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Old 08-04-2001, 03:03 PM   #1
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Ring Tolkien's Knowlege Of Constellations

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While rereading The Fellowship of the Ring, I realize that Tolkien was remarkably knowledgeable about constellations. In chapter 3 (Three Is Company), Tolkien writes about Remmirath, the Netted Stars, Borgil, and Menelvagor with his shining belt. I am sure Remmirath is the Pleaides, Borgil is the star Betelguese, and Menelvagor is the constellation Orion. Furthermore,these celestial objects actually do rise in the fall as Tolkien describes in the chapter.

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Old 08-04-2001, 03:05 PM   #2
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<img src="" align=absmiddle> Re: Tolkien's Knowlege Of Constellations

Welcome to the Barrow-Downs Olorin61!
That is an interesting observation you've made!

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Old 08-04-2001, 03:35 PM   #3
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<img src="" align=absmiddle> Re: Tolkien's Knowlege Of Constellations

Tolkien's special awareness of details is what adds a great and mostly unrivalled depth to his works, and LOTR in particular.
Constellations, keeping an eye on the correct waning and waxing of the moon, researching how to stew coneys... few authors did or do that.

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Old 08-20-2001, 09:02 PM   #4
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<img src="" align=absmiddle> Re: Tolkien's Knowlege Of Constellations

Eudora Welty, an American Southern writer, died recently. I read a book of speeches she gave at a university. In one of them she recountns how a critic of one of her early works wrote, &quot;always get your moon in the right part of the sky. Tolkien apparently did.

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Old 09-08-2001, 10:04 PM   #5
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<img src="" align=absmiddle> Re: Tolkien's Knowlege Of Constellations

The webpage Mellonath Daeron - Astronomical objects in Middle-earth provides the most accurate listing of Tolkien's astronomical names that I've found:</a>

Note that Borgil, despite some references to the contrary in some sources commenting on Tolkien, must be Aldebaran, not Betelgeuse. In the chapter &quot;Three's Company&quot; the hobbits see the Netted Stars (The Pleiades) and Borgil beneath them above the mists. Then the mists clear, and they see the constellation Menelvagor (Orion) climbing the sky. Borgil is therefore between Orion and the Pleiades, right where Aldebaran is, not part of Orion as Betelgeuse is.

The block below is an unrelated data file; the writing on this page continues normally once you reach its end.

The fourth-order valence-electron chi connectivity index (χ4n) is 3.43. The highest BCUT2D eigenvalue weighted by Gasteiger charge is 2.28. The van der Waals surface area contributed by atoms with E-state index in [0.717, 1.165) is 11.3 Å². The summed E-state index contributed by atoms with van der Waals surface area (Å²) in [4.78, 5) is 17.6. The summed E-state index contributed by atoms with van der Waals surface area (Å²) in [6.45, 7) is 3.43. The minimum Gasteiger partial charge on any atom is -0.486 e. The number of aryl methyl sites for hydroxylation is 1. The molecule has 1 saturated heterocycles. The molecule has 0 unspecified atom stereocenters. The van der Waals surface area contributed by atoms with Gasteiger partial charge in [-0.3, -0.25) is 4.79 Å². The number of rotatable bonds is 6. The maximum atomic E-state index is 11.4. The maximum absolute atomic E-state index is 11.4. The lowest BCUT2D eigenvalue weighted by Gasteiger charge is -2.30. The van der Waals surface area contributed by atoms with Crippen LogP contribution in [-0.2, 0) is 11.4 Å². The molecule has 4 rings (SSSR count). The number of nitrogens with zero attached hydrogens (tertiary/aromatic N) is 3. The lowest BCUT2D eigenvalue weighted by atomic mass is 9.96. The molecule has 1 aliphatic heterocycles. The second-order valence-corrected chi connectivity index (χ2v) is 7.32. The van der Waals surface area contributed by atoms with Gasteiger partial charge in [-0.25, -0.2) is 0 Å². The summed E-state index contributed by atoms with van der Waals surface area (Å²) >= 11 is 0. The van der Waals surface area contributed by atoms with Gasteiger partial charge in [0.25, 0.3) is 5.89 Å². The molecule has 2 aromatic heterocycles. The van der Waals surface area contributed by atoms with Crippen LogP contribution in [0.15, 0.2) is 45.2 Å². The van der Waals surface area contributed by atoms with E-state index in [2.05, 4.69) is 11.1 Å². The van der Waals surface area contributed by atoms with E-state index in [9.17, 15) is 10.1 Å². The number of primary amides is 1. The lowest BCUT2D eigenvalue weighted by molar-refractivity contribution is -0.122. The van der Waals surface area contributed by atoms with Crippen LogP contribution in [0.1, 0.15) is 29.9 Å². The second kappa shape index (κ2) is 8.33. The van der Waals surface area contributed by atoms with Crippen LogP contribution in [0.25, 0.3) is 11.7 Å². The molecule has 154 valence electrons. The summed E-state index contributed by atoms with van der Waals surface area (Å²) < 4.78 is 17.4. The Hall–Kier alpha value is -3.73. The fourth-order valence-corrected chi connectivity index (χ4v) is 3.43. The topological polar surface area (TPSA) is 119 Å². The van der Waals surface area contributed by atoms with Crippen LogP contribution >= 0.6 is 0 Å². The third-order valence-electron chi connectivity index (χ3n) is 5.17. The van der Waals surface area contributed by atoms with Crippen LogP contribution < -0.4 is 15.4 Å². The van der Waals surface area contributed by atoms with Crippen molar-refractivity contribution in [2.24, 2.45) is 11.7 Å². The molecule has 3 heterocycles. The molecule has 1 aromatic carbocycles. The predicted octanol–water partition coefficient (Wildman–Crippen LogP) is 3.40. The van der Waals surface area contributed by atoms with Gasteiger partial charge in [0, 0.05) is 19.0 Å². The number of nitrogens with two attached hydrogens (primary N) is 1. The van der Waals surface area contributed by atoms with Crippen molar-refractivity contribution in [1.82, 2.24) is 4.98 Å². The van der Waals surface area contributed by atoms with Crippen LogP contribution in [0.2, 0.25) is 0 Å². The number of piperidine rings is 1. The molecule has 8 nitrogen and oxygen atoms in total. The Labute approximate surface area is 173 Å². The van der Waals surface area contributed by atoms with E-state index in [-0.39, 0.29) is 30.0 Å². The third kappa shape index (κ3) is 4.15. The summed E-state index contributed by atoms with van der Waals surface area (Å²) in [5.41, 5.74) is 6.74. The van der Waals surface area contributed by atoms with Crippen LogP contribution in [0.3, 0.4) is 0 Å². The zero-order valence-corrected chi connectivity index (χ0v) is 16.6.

From The Book of Lost Tales 2, &quot;The Tale of Eärendel&quot;, Notebook C:<blockquote>Quote:<hr> ****Tuor and Idril some say sail now in Swanwing and may be seen going swift down the wind at dawn and dusk.<hr></blockquote>Is this possibly an equation of Tuor and Idril in Swanwing with Mercury, parallel to Eärendel their son in Wingilot as Venus? Mercury also appears only as a morning or evening star, never so far away from the Sun as is Venus, and much fainter. If Tolkien did intend this identification the concept does not seem to have stuck.

From a semi-scientific cosomology in Morgoth's Ring, Part Five Myths Transformed, II, Note 19, Christopher Tolkien states:<blockquote>Quote:<hr> In other scribbled notes (written at the same time as text II nd constituting a part of that manuscript) my father wrote that Varda gave the holy light received in gift from Ilúvatar (see p.*380) not only to the Sun and to the Two Trees but also to 'the significant Star'. The meaning of this is nowhere explained. Beside it he wrote Signifier, and many experimental Elvish names, as Taengyl, Tengyl, Tannacolli or Tankol, Tainacolli; also a verbal root tana 'show, indicate'; tanna 'sign'; and kolla 'borne, worn especially a vestment or cloak', with the note ' Sindikoll-o is masculinized'.<hr></blockquote>In these later writings the Quenta Silmarillion is treated as a Númenorean legend-cycle somewhat garbled in its cosmology. Presumably the identification of the planet Venus with Eärendil in his ship would be such garbling. Is it possible that this 'significant Star' is Venus, associated with Eärendil in the legends? Only this Star and Eärendil's Silmaril of objects unlost would still shine with the pure, unstained light at the end of the First Age, and Tolkien might have intended that they were metaphorically linked and then identified in Númenorean legend.

But JRRT was never able to satisfacatorily merge the old legends with a new scienfically based view of the earth and its relation to the stars and other planets.

</p>Edited by: <A HREF=>jallanit e</A> at: 9/16/01 1:41:10 pm
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Old 09-09-2001, 12:06 PM   #6
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<img src="" align=absmiddle> Re: Tolkien's Knowlege Of Constellations

Just another astronomical note, I always liked the references to Durin's Day in THE HOBBIT and how Gandalf does NOT think it impossible to forecast the next one.

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